ACS. We also interviewed and discussed these topics with officials at the
Department of Agriculture’s Economic Research Service (ERS), which is
a member of several interagency statistical committees and the lead
agency for the Statistical Community of Practice and Engagement. 5 In
evaluating OMB, agency, and interagency actions to improve efficiency,
we used as criteria the requirements of the PRA and practices identified
in our prior work on agency collaboration. 6

For the purposes of this review, we assessed the reliability of the data
from the Reginfo.gov website and determined that they were reliable for
some of our purposes but not others. Specifically, we reviewed related
documentation, conducted interviews with OMB officials, and compared
selected data elements from the Reginfo.gov website to supporting
documents. We determined that the data were sufficiently reliable for
purposes of identifying the collections within our scope and obtaining
information on the collections’ subject matter and actions taken by
agencies to identify duplication and solicit input. As described later in this
report, data provided on the website were not sufficiently reliable for the
purpose of assessing collections’ annual cost to the federal government
and annual respondent burden hours. Appendix I includes additional
information on our scope and methodology. Appendix II contains more
detailed descriptions of our case-study surveys.

We conducted this performance audit from December 2010 to February
2012 in accordance with generally accepted government auditing
standards. Those standards require that we plan and perform the audit to


4
    The website is maintained by OMB and the General Services Administration.
5
 The Statistical Community of Practice and Engagement is an interagency committee that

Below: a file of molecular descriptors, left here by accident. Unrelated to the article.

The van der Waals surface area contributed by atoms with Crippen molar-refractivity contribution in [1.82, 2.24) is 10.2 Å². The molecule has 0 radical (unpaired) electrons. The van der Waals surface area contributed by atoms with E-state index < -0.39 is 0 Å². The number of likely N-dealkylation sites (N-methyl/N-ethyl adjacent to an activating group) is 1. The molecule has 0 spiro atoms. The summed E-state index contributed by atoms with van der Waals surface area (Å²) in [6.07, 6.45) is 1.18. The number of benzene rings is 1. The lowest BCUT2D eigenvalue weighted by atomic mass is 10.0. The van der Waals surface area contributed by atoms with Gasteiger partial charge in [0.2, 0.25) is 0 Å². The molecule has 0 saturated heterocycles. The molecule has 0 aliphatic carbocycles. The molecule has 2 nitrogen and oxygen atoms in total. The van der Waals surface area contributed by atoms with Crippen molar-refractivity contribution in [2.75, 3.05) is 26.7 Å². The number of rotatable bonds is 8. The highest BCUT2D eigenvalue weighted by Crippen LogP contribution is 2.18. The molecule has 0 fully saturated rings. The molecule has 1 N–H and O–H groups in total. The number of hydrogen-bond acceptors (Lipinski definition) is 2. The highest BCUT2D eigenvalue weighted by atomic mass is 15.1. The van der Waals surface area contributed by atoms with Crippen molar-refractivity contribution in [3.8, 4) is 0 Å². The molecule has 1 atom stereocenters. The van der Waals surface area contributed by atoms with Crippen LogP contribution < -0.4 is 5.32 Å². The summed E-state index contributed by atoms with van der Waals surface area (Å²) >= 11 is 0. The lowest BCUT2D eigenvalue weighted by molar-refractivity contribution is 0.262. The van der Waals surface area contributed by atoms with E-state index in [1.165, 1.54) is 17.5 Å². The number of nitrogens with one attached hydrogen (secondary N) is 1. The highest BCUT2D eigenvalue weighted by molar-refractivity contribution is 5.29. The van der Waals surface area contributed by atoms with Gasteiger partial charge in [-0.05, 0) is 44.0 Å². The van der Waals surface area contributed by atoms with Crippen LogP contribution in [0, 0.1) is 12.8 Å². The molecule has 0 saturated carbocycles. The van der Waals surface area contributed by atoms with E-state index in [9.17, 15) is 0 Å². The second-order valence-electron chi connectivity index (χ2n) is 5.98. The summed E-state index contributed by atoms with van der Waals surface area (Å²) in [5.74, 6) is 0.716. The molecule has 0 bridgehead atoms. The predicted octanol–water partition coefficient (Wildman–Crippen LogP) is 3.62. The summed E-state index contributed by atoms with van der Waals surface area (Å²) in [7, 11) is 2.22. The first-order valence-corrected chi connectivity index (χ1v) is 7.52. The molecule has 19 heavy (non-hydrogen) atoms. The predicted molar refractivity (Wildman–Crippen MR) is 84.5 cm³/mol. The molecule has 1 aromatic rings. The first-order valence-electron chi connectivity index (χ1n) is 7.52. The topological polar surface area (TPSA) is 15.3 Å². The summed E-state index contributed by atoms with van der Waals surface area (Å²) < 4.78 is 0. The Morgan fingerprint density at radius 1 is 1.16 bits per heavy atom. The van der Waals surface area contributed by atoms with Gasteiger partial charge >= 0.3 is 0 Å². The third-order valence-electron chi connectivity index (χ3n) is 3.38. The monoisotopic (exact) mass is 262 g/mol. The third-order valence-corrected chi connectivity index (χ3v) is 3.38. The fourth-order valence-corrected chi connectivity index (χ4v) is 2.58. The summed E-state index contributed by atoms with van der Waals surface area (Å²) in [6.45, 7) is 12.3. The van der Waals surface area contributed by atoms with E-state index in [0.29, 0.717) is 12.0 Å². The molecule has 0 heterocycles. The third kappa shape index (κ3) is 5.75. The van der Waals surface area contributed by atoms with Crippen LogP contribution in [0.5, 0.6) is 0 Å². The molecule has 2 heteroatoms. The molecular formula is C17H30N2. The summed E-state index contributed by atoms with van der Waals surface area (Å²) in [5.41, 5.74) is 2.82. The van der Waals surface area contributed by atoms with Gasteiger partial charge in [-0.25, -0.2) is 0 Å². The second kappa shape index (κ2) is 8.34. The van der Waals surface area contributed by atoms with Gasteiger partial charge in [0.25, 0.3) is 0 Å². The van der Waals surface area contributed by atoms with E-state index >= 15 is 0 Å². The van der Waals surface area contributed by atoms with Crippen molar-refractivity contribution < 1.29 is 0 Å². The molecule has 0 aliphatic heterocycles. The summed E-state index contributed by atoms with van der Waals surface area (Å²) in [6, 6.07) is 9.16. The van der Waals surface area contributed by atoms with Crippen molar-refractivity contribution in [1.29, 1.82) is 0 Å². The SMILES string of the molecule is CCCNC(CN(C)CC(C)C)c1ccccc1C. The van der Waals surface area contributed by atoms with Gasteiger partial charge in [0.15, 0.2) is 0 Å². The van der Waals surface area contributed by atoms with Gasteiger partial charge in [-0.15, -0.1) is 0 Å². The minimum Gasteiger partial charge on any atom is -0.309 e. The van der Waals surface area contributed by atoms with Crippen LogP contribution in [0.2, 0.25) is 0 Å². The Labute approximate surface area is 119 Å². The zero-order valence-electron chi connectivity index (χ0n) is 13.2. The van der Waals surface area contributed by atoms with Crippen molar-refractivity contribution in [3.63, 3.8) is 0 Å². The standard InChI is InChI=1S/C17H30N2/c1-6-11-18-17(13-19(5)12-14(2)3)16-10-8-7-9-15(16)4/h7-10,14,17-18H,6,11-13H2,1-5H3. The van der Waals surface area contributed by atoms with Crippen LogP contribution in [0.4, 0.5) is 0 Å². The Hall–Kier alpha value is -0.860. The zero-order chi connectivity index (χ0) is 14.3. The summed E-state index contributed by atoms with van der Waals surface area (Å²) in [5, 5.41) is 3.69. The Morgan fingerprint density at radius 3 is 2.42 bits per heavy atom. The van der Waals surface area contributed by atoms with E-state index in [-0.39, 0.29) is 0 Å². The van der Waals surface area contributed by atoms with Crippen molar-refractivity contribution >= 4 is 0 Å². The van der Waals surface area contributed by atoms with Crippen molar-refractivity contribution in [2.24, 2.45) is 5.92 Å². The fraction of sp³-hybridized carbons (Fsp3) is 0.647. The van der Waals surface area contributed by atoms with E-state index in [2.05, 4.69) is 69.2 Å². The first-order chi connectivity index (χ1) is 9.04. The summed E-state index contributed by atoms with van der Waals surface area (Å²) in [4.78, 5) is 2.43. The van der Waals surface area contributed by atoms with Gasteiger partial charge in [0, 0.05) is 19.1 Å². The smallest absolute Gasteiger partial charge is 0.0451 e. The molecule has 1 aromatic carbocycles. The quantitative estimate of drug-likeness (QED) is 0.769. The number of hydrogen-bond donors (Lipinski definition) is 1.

focuses on providing a collaborative community for agencies that focus on statistics.
6
 GAO, Results-Oriented Government: Practices That Can Help Enhance and Sustain
Collaboration among Federal Agencies, GAO-06-15 (Washington, D.C.: Oct. 21, 2005).




Page 3                                                GAO-12-54 Federal Statistical System
             obtain sufficient, appropriate evidence to provide a reasonable basis for
             our findings and conclusions based on our audit objectives. We believe
             that the evidence obtained provides a reasonable basis for our findings
             and conclusions based on our audit objectives.


             In contrast to many other countries, the United States does not have a
Background   primary statistical agency. 7 Instead, the statistical system is
             decentralized, with statistical agencies generally located in different
             government departments. This structure keeps statistical work within
             close proximity to the various cabinet-level departments that use the
             information. There are 13 federal agencies, referred to as the principal
             statistical agencies, which have statistical activities as their core mission.
             These agencies conduct much of the government’s statistical work,